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The Remarkable American Count
Brilliant Benjamin Thompson won world fame as Count Rumford the scientist but never dispelled his countrymen’s suspicions
December 1956 | Volume 8, Issue 1
Count Rumford’s fame in Bavaria rested in large part upon his social reforms, and by these achievements he was known as well to the rest of Europe, but his permanent reputation depends much more upon his scientific work, much of which he carried through while serving the Elector. The most important of the more than seventy scientific papers he wrote dealt with heat and most of them with the problem of “caloric.” In his day, there was a distinct division among scientific men between those who considered heat a form of energy-a mode of motion-and those who believed that heat was caused by the addition of a fluid called “caloric.” Rumford became the great protagonist of the energy theory of heat. He devised a series of experiments which disposed of one after another of the arguments of the caloricists.
Most famous of all was his cannon-boring experiment, in which he demonstrated the heat produced by the friction which is involved in boring out a solid casting for a six-pounder cannon. The casting was insulated by being immersed in water which was quickly raised to the boiling point. The energy theory was not fully accepted for another sixty years, but Rumford’s conclusion was irrefutable: “anything which any insulated body, or system of bodies, can continue to furnish without limitation, cannot possibly be a material substance.” He saw no alternative, “except it be motion.”
The Count went on to obtain a figure for the mechanical equivalent of heat, that is, the amount of mechanical work required to raise a given quantity of water a single degree. He plagued the caloricists by showing that water expanded when cooled below 4° centigrade as well as when it was heated above that temperature, by demonstrating that heat could travel through a vacuum, and by revealing that a converging lens was heated as much as a diverging lens. Rumford, too, was the first to describe convection currents.
In 1795 Count Rumford journeyed to London to supervise the publication of his Essays, Political, Economical, and Historical, which did much to make his reputation in the world of science. While there, he enjoyed again English intellectual society, accepted membership in the Royal Irish Academy, and summoned from the other side of the Atlantic his now-grown daughter, whom he had not seen since she was the tiniest infant.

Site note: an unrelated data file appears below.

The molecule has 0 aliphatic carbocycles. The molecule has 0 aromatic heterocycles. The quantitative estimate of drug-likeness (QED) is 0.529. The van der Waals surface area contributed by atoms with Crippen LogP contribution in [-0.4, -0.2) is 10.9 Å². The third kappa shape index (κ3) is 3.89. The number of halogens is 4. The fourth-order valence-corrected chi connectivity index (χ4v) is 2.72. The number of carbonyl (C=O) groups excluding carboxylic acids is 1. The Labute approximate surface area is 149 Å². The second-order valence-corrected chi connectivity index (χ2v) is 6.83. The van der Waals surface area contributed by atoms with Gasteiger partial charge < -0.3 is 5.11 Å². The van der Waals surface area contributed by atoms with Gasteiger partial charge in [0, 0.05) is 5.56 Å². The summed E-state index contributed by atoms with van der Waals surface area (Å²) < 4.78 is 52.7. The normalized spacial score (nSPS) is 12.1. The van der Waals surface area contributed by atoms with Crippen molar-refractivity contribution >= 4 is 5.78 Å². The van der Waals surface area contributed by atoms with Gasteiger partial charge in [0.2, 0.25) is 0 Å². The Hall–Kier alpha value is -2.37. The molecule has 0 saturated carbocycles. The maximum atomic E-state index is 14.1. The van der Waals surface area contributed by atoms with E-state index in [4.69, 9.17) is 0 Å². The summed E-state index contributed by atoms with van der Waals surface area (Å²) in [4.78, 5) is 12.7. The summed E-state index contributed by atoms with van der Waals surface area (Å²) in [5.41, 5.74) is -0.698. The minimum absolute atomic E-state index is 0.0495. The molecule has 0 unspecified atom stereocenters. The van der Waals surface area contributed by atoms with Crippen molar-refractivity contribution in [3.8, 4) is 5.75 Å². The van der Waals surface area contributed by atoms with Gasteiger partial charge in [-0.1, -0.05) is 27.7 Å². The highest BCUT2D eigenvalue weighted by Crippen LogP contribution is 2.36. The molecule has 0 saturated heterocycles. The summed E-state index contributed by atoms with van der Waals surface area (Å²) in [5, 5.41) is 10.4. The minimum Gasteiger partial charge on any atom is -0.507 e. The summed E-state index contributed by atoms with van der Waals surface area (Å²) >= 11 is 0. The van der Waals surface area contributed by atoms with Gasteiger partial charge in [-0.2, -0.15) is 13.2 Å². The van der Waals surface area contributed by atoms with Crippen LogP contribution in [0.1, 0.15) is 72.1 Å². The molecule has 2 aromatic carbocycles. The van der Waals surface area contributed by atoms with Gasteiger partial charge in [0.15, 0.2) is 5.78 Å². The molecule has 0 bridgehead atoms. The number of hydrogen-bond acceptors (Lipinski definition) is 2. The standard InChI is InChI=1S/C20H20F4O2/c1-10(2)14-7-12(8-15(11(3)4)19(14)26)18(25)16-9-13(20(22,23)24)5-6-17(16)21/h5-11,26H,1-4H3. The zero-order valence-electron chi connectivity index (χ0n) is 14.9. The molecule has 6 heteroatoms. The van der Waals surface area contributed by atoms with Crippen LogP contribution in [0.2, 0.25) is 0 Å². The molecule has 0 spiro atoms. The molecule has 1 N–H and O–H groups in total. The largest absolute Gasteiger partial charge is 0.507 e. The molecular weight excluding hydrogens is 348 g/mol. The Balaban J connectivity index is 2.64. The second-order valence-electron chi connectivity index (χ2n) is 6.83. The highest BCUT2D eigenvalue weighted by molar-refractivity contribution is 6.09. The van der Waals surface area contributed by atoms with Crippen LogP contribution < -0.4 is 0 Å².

His stay in London was brought to a sudden end by the arrival of a courier with a frantic message from the Elector imploring his immediate return to Munich. Bavaria’s precarious neutrality was threatened by armies of the hostile states of Austria and France, both of which were driving toward the capital. The Elector informed Rumford that he had appointed him president of a council of regency with plenary powers and that the fate of Bavaria depended upon him. Charles Theodore then fled to Saxony while the Count closed the gates of the city, mobilized all the forces he could, and prevailed upon both the French and the Austrians to abandon their intention of entering Munich. Thus, quite probably, he prevented serious damage to the capital and won the renewed gratitude of the Bavarians and their sovereign.
Yet despite his efficiency and effectiveness, he had raised as many bitter enemies in Bavaria as he did everywhere else. By 1798 the rising opposition had become so great that the Elector accepted the prudent course and permitted Rumford to retire to England. He sought, however, to retain Rumford’s services by appointing him Bavarian minister to that nation. This England refused, ostensibly because he was a British subject, but also because of objections to the man based upon his past.
At the zenith of his career, he thought much about America during the busy years in England that followed. As early as 1793, he had inquired of his only American friend, Loammi Baldwin, whether he would be permitted to visit his native land. With this question still unsettled, he next donated approximately equal funds to Boston’s American Academy of Arts and Sciences and to the Royal Society, to found the Rumford Medals for research in heat or light. In 1799 he made known to the American minister in London his interest in being appointed superintendent of the United States Military Academy. With the plans for the academy then being formulated, this project was looked upon favorably by the unknowing until, once again, his past record was called up to frustrate any such appointment.
Much of Rumford’s energy was diverted into the founding of the Royal Institution, whose imposing building stands at the top of Albemarle Street in London. The honorable purpose was to establish helpful and practical relations between scientists and working men. But this founder was a choleric, contentious sort; by 1802 he had a falling out with the trustees of the institution, including Humphrey Davy, whom he himself had chosen. Shortly thereafter he left England in haughty anger, never to return.